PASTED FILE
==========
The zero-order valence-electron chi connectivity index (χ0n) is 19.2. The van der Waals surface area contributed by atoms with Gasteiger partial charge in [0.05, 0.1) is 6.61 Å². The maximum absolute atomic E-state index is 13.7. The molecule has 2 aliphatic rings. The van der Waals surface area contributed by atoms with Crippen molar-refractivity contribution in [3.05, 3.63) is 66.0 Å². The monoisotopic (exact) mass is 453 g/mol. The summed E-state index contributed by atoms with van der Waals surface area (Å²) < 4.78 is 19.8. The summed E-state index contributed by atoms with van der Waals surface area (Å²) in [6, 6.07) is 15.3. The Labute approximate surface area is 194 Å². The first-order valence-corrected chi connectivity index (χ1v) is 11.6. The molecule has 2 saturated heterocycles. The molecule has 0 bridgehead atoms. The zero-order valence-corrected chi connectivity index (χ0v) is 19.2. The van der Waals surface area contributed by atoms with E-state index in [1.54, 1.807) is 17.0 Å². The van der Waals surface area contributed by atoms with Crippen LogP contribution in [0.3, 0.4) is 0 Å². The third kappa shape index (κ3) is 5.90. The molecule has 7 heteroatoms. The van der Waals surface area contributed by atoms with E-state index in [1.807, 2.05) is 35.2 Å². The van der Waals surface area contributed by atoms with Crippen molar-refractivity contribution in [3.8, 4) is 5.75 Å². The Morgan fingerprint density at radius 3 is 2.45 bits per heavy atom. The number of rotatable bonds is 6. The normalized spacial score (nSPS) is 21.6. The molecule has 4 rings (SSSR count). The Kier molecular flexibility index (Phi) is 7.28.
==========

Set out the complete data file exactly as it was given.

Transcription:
The zero-order valence-electron chi connectivity index (χ0n) is 19.2. The van der Waals surface area contributed by atoms with Gasteiger partial charge in [0.05, 0.1) is 6.61 Å². The maximum absolute atomic E-state index is 13.7. The molecule has 2 aliphatic rings. The van der Waals surface area contributed by atoms with Crippen molar-refractivity contribution in [3.05, 3.63) is 66.0 Å². The monoisotopic (exact) mass is 453 g/mol. The summed E-state index contributed by atoms with van der Waals surface area (Å²) < 4.78 is 19.8. The summed E-state index contributed by atoms with van der Waals surface area (Å²) in [6, 6.07) is 15.3. The Labute approximate surface area is 194 Å². The first-order valence-corrected chi connectivity index (χ1v) is 11.6. The molecule has 2 saturated heterocycles. The molecule has 0 bridgehead atoms. The zero-order valence-corrected chi connectivity index (χ0v) is 19.2. The van der Waals surface area contributed by atoms with E-state index in [1.54, 1.807) is 17.0 Å². The van der Waals surface area contributed by atoms with Crippen LogP contribution in [0.3, 0.4) is 0 Å². The third kappa shape index (κ3) is 5.90. The molecule has 7 heteroatoms. The van der Waals surface area contributed by atoms with E-state index in [1.807, 2.05) is 35.2 Å². The van der Waals surface area contributed by atoms with Crippen molar-refractivity contribution in [3.8, 4) is 5.75 Å². The Morgan fingerprint density at radius 3 is 2.45 bits per heavy atom. The number of rotatable bonds is 6. The normalized spacial score (nSPS) is 21.6. The molecule has 4 rings (SSSR count). The Kier molecular flexibility index (Phi) is 7.28.